New Delhi, Feb 5 (IANS) The Supreme Court on Friday permitted an intervention application by the Jamaat-e-Ulema-Hind contending that Muslim personal law was protected by the right to freedom of religion guaranteed under constitution and there was sufficient protection for women’s rights under it.
A bench of Chief Justice T.S.Thakur, Justice A.K.Sikri and Justice R. Banumathi permitted the organisation of Muslim clerics to intervene in the matter relating to gender equality of Muslim women that was directed to be taken up a PIL by one of the benches of the top court.
Senior counsel Huzefa Ahmedi, appearing for the Jamaat, said that Muslim personal law was protected by article 25 of the constitution and it could only be interfered by the parliament and not the judiciary.
Article 25 guaranteeing the right to freedom of religion says: “Subject to public order, morality and health and to the other provisions of this part, all persons are equally entitled to freedom of conscience and the right freely to profess, practise and propagate religion.”
Ahmedi said that under Muslim personal law, women have sufficient rights and the court should not interfere with it.
Since Attorney General Mukul Rohatgi was not present during the hearing and the National Legal Services Authority (NALSA) has yet to take a position, the court adjourned the matter for six weeks.
A bench of Justice Anil R. Dave and Justice Adarsh Kumar Goel had by their October 16, 2015 order issued notice to Rohatgi and NALSA as it directed the separate listing of a PIL addressing the question of the rights of Muslim women.
Referring to the suggestion by some lawyers that a separate PIL may be registered to go into the question of rights of Muslim women, the court had said: “We are of the view that the suggestion needs consideration in view of earlier decision of this court. The issue has also been highlighted in recent articles appearing in the press on this subject.”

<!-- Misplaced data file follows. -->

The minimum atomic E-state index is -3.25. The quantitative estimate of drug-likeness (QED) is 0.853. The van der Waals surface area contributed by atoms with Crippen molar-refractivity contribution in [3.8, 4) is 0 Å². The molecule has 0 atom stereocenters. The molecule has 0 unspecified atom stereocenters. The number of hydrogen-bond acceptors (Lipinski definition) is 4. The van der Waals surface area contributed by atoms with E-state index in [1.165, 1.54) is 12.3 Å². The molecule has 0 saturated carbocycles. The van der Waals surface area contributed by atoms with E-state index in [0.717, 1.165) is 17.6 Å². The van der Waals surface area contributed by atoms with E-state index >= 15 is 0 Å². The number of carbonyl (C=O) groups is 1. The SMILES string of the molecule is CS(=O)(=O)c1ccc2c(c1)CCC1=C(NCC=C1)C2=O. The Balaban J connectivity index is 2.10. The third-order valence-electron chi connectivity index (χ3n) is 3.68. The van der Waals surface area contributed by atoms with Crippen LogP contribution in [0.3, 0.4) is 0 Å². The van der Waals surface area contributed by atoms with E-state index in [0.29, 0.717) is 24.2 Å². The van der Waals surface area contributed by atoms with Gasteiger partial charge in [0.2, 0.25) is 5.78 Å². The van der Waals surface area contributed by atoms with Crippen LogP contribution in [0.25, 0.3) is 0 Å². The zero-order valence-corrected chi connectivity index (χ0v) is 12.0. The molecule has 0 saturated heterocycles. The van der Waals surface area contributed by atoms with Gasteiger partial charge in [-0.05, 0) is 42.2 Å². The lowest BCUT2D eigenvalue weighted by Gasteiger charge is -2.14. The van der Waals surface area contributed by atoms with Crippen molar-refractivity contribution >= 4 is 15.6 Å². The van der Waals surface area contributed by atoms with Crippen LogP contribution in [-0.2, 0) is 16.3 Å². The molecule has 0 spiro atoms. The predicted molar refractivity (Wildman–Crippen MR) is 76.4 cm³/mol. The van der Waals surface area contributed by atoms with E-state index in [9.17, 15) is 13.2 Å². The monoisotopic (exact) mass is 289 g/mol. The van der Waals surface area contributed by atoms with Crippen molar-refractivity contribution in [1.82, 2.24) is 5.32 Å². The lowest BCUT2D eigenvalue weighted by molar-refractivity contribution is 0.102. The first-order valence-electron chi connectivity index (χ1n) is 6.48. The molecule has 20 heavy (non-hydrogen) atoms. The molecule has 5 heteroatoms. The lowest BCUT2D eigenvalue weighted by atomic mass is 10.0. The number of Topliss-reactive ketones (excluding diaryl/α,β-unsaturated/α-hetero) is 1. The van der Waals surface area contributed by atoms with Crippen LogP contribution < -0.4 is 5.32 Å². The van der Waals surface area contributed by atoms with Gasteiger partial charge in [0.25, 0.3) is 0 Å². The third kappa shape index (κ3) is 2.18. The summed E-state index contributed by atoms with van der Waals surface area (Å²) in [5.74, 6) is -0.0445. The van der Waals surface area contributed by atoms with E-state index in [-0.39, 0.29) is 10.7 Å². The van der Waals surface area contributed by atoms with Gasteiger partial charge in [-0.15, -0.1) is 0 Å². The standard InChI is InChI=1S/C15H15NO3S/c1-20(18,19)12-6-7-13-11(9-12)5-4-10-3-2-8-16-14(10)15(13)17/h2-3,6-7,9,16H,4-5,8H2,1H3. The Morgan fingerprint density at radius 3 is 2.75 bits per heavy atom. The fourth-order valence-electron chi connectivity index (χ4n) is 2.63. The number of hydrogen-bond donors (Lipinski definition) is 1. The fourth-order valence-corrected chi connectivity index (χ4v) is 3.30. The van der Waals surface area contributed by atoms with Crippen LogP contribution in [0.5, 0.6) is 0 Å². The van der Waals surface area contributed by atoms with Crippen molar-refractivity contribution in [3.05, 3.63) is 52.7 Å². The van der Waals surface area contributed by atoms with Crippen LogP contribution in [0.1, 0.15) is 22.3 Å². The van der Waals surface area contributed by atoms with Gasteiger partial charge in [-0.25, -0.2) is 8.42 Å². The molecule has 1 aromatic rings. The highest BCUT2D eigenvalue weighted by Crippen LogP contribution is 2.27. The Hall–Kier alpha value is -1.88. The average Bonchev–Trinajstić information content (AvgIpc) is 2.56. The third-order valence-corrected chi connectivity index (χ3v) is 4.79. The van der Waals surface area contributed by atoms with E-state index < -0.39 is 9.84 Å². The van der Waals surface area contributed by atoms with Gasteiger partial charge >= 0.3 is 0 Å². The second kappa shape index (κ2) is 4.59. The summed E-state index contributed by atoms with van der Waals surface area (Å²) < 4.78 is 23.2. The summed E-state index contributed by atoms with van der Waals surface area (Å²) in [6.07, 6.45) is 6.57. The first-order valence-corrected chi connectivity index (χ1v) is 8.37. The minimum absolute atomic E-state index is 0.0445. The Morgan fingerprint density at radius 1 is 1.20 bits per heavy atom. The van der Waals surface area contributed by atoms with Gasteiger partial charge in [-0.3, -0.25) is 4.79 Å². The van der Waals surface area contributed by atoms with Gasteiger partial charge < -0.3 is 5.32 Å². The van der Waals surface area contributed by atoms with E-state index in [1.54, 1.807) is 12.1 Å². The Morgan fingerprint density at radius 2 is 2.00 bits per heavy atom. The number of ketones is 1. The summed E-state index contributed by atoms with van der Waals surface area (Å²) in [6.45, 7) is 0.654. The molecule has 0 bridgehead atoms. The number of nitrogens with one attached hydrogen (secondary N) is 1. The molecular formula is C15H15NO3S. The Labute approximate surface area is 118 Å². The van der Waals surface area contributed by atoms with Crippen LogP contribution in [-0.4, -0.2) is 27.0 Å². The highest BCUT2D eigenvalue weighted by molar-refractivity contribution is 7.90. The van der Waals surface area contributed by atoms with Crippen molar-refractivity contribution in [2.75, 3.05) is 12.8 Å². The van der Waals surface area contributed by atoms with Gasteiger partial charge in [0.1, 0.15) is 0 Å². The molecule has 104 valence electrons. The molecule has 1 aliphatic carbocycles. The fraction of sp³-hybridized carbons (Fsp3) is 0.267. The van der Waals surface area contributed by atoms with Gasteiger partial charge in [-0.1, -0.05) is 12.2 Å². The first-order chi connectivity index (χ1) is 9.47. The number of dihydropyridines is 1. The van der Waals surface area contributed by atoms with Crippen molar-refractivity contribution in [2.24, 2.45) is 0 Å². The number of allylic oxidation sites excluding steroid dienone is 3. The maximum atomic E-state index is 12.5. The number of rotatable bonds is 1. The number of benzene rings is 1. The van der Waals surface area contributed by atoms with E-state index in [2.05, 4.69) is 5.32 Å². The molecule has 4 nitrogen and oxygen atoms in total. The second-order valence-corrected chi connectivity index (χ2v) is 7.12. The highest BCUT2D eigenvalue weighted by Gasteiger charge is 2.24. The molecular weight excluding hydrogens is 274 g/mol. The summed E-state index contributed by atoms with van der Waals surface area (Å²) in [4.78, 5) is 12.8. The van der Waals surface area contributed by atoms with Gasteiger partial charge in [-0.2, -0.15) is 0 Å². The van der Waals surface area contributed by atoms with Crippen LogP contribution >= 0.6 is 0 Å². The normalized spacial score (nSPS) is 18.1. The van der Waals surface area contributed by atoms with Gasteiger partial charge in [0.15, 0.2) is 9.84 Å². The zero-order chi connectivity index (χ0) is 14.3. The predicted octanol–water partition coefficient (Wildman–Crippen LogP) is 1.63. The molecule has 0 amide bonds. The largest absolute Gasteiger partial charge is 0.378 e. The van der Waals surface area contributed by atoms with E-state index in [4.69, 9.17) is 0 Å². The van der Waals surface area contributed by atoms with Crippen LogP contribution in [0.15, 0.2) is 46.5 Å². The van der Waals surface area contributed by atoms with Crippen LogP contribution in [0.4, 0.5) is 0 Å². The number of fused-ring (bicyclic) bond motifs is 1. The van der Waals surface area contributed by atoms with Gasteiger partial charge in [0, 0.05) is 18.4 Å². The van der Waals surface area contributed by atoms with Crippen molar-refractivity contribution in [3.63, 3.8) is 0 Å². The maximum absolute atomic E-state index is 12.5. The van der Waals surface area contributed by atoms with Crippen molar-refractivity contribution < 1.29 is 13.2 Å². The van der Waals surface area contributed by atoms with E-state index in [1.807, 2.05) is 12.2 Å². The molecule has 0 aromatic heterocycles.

While directing a separate PIL, the court had referred to an “important issue of gender discrimination” which was not connected with the matter being dealt by the court but was raised by some lawyers concerning the rights of Muslim women.
The court noted the submission by the lawyers which said that “inspite of guarantee of the constitution, Muslim women are subjected to discrimination. There is no safeguard against arbitrary divorce and second marriage by her husband during currency of the first marriage, resulting in denial of dignity and security to her”.
The court by its October 16 order had noted that several times the issue of safeguarding the Muslim women from arbitrary divorce had come up before the court but every time it was said that since the challenge to the Muslim Women (Protection of Rights on Divorce) Act, 1986 was pending before the constitution bench, there was “no reason to multiply proceedings on such an issue”.
The court’s view came in the second part of its judgment in a batch of matters on the issue whether Hindu Succession (Amendment) Act, 2005, had retrospective effect.
Urging the court to consider the issue of the rights of Muslim women, it was pointed out by the lawyers that the “matter needs consideration by this court as the issue relates not merely to a policy matter but to fundamental rights of women under articles 14, 15 and 21 and international conventions and covenants”.